EIGHT “pioneering” cancer research projects in Yorkshire are to receive £6.5m in funding, including £1,4m for a Hull University project to develop a new guide for GPs on how to manage patients’ concerns, and more than £2m on lung cancer trials in Leeds and Sheffield.
The projects, funded by Harrogate-based Yorkshire Cancer Research, have been specifically chosen to focus on improving early diagnosis, treatment and quality of life for cancer patients living in the region.
It will address specific issues faced by Yorkshire patients, and aims to directly impact the number of who survive cancer and go on to live long and healthy lives.
According to the charity, every week in Yorkshire, 583 people are diagnosed with cancer.
Chief executive Dr Kathryn Scott said: “We want to ensure people with cancer in Yorkshire have the best possible experience, from the point of diagnosis onwards.
“This means improving their opportunity to be diagnosed at the earliest possible stage; ensuring they receive the best treatment for their cancer and providing innovative support programmes so they can be prepared for and recover well from treatment.
“It also means increasing access to cutting-edge treatments and ensuring Yorkshire remains at the forefront of world-class research.
“This investment is the result of extensive analysis of the Yorkshire cancer landscape, thorough consultation with patients, family members and carers, and the continued strength of the charity’s partnerships with key organisations across the region.”
Among the projects to receive the funding announced today is £1.4m for a four-year trial, led by Miriam Johnson, Professor of Palliative Medicine at Hull York Medical School, to develop and test a new guide to help GPs and practice nurses identify and manage the needs and concerns of people with cancer and their carers.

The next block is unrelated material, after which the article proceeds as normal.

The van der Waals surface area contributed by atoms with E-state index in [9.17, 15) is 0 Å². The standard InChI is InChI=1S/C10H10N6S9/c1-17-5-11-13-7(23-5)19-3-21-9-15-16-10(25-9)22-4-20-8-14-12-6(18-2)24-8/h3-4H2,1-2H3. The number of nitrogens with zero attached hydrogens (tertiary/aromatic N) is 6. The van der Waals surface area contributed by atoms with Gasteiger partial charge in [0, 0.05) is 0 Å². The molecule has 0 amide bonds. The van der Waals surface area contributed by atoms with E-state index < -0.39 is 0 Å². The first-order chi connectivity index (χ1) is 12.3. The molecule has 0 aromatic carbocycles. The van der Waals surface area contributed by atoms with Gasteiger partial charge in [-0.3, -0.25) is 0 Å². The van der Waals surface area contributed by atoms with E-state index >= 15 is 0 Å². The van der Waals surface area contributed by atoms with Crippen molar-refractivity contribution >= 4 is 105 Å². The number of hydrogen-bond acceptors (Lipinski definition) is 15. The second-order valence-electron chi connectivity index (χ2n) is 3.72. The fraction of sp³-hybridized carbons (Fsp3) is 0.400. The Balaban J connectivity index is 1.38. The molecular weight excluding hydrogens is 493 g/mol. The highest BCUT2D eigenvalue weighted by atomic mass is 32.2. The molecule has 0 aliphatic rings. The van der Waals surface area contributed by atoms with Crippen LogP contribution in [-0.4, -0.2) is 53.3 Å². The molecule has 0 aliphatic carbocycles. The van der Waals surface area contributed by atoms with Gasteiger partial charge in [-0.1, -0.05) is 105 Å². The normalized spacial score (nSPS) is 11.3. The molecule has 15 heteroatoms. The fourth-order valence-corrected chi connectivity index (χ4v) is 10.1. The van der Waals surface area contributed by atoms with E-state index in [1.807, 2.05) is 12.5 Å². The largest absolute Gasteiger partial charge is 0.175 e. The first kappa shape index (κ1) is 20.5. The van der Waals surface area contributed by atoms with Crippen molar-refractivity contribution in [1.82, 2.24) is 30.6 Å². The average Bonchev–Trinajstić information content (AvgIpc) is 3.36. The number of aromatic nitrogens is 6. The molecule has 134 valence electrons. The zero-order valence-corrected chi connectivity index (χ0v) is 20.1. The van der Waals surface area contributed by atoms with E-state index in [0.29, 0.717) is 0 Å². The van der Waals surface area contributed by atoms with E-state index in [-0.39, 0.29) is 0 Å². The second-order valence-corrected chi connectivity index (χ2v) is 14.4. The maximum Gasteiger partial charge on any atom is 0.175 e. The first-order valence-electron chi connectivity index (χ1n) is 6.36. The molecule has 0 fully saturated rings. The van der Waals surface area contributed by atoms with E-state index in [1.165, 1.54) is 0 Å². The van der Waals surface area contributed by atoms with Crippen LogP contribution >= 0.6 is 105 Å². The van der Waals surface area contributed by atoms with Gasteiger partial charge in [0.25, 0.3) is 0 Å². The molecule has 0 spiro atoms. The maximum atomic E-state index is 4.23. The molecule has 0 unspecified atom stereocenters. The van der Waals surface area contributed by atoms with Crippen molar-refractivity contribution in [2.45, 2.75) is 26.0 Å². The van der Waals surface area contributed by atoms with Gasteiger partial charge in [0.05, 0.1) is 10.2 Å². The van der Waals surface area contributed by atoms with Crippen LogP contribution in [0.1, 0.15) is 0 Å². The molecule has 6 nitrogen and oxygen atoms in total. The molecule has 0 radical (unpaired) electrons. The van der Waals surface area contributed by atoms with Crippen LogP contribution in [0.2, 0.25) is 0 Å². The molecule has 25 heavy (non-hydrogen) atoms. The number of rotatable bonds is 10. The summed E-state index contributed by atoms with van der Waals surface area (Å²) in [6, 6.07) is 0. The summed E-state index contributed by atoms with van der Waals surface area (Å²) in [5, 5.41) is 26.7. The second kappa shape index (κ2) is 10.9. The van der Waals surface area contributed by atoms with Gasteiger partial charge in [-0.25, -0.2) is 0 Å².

Almost half the funding, £3.4m, will go to projects in Leeds, including £193,000 for researchers at Leeds Teaching Hospitals NHS Trust to investigate whether an education and lifestyle programme, including exercise, dietary advice and stop smoking support, can improve the wellbeing and survival of patients undergoing radiotherapy treatment to cure their lung cancer.
More than 600 people are diagnosed with lung cancer in Leeds every year.
Dr Kevin Franks, who will co-lead the study, said: “Advances in radiotherapy mean more lung cancer patients are surviving. However, in order to maximise the benefits of radiotherapy on its own or in combination with chemotherapy and immunotherapy there is an urgent need to ensure patients are as healthy as possible before, during and after treatment. If successful, this study could lead to a larger scale trial or a region-wide programme involving cancer centres and units across Yorkshire.”
At the University of Leeds, £790,000 will fund a trial involving breast and bowel cancer survivors using an online system to report symptoms and side-effects; while £1.7m will be used to investigate whether blood samples taken from people taking part in the Leeds Lung Health Check - a “pioneering” lung screening launched in November - could be used to more accurately determine who should have a lung scan and detect lung cancer earlier.
In Sheffield, almost £350,000 will be spent on a lung cancer trial using MRI imaging, and in Harrogate, £712,000 will fund the development of an exercise and health referral service that will combine one-to-one support with group sessions.